Georgia Peach Crop Primed for Success

Clint Thompson Georgia, Peaches, Top Posts

Pictured is a file photo of peaches that were harvested.

By Clint Thompson

Georgia’s peach crop is primed for a productive season. Hopefully, the market will oblige, says Dario Chavez, University of Georgia Cooperative Extension peach specialist.

“We think, in general, the majority of the varieties did have enough chill (hours). The ones that we think may have some issues with chill are the later varieties, the higher-chill varieties. We really didn’t get a freeze this year for peaches. That’s different from previous years,” Chavez said. “Overall, I have been looking at the plants and I see good fruit growing from the early varieties. The late varieties are still a little too early because the fruit is just starting to swell”.

“A variety for example like Julyprince that is a popular variety in Georgia and South Carolina, it’s looking very nice. We have a block of Flavorich, one of the first varieties that come in May, it has a nice crop, too.”

Georgia is one of the top peach-producing states in the country. According to UGA Extension, Georgia produces more than 130 million pounds of peaches every year. There are two commercial peach-growing regions in Georgia. The central region is the largest with about 1.6 million peach trees, which comprises 75% of the state’s production. The southern region produces about 30 million pounds of peaches annually.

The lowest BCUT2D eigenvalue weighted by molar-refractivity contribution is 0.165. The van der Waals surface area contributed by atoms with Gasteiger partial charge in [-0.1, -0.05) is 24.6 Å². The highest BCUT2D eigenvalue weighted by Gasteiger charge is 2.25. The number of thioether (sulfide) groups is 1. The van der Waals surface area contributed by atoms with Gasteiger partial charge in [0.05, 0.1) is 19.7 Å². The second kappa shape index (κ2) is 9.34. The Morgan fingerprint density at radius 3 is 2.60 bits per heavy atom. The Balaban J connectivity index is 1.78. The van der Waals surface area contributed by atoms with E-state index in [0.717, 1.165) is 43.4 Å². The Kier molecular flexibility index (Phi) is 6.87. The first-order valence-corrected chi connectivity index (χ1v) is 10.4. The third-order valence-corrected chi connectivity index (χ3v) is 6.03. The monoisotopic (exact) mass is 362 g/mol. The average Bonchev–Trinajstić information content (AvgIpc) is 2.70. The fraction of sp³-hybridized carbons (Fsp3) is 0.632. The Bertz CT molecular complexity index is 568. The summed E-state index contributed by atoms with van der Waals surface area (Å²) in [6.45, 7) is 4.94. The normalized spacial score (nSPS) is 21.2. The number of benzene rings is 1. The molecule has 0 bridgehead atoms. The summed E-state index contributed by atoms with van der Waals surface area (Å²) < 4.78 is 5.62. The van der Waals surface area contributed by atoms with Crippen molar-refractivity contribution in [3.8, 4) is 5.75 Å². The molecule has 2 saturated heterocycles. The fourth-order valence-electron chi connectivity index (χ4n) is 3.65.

While this year’s crop provides peach growers a sense of optimism with a little more than a month away from harvest, there is uncertainty regarding how the peaches will fare in the current market. Many fruit and vegetable markets are struggling right now amid the coronavirus pandemic. Chavez is hopeful that won’t be the case for his peach producers.

“Sadly, with all of this situation with the virus, we hope the market doesn’t get spooked or anything like that because we’re seeing a good crop right now,” Chavez said.

Chavez said in his blog in mid-February that if growers expect to have a potentially good crop, varieties must meet certain chill portions at a minimum by Feb. 15. He said middle Georgia was close to 50 chill portions. This means that, overall, conditions are like last season.

  • 650 chill hours need ~ 30-35 Chill portions
  • 750 chill hours need ~ 35-40 Chill portions
  • 800 chill hours need ~ 40-45 Chill portions
  • 850 chill hours need ~ 45-50 Chill portions
  • 950 chill hours need ~ 50-55 Chill portions

Chavez emphasized in his blog that if a specific variety from last season had issues during bloom (either delayed or extended), because of weather conditions, then it’s more than likely going to be a similar situation this year.